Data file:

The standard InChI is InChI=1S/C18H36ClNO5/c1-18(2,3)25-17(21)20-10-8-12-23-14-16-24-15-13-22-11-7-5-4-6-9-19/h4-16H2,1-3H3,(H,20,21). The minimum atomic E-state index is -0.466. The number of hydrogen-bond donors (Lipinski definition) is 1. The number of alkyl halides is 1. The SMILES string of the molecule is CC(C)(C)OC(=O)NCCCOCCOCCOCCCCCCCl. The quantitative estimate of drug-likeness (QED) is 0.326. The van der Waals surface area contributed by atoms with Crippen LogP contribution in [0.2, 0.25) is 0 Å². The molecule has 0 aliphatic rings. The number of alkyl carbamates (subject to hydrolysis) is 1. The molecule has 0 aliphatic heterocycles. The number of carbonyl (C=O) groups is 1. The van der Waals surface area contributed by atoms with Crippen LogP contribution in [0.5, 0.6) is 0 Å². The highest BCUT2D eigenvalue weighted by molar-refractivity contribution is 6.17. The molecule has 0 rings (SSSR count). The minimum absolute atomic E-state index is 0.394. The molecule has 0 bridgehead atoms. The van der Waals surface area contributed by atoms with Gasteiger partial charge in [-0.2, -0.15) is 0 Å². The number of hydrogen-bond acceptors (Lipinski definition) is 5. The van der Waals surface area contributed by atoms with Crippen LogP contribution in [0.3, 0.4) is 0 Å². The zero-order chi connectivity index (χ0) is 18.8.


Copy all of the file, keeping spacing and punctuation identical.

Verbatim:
The standard InChI is InChI=1S/C18H36ClNO5/c1-18(2,3)25-17(21)20-10-8-12-23-14-16-24-15-13-22-11-7-5-4-6-9-19/h4-16H2,1-3H3,(H,20,21). The minimum atomic E-state index is -0.466. The number of hydrogen-bond donors (Lipinski definition) is 1. The number of alkyl halides is 1. The SMILES string of the molecule is CC(C)(C)OC(=O)NCCCOCCOCCOCCCCCCCl. The quantitative estimate of drug-likeness (QED) is 0.326. The van der Waals surface area contributed by atoms with Crippen LogP contribution in [0.2, 0.25) is 0 Å². The molecule has 0 aliphatic rings. The number of alkyl carbamates (subject to hydrolysis) is 1. The molecule has 0 aliphatic heterocycles. The number of carbonyl (C=O) groups is 1. The van der Waals surface area contributed by atoms with Crippen LogP contribution in [0.5, 0.6) is 0 Å². The highest BCUT2D eigenvalue weighted by molar-refractivity contribution is 6.17. The molecule has 0 rings (SSSR count). The minimum absolute atomic E-state index is 0.394. The molecule has 0 bridgehead atoms. The van der Waals surface area contributed by atoms with Gasteiger partial charge in [-0.2, -0.15) is 0 Å². The number of hydrogen-bond acceptors (Lipinski definition) is 5. The van der Waals surface area contributed by atoms with Crippen LogP contribution in [0.3, 0.4) is 0 Å². The zero-order chi connectivity index (χ0) is 18.8.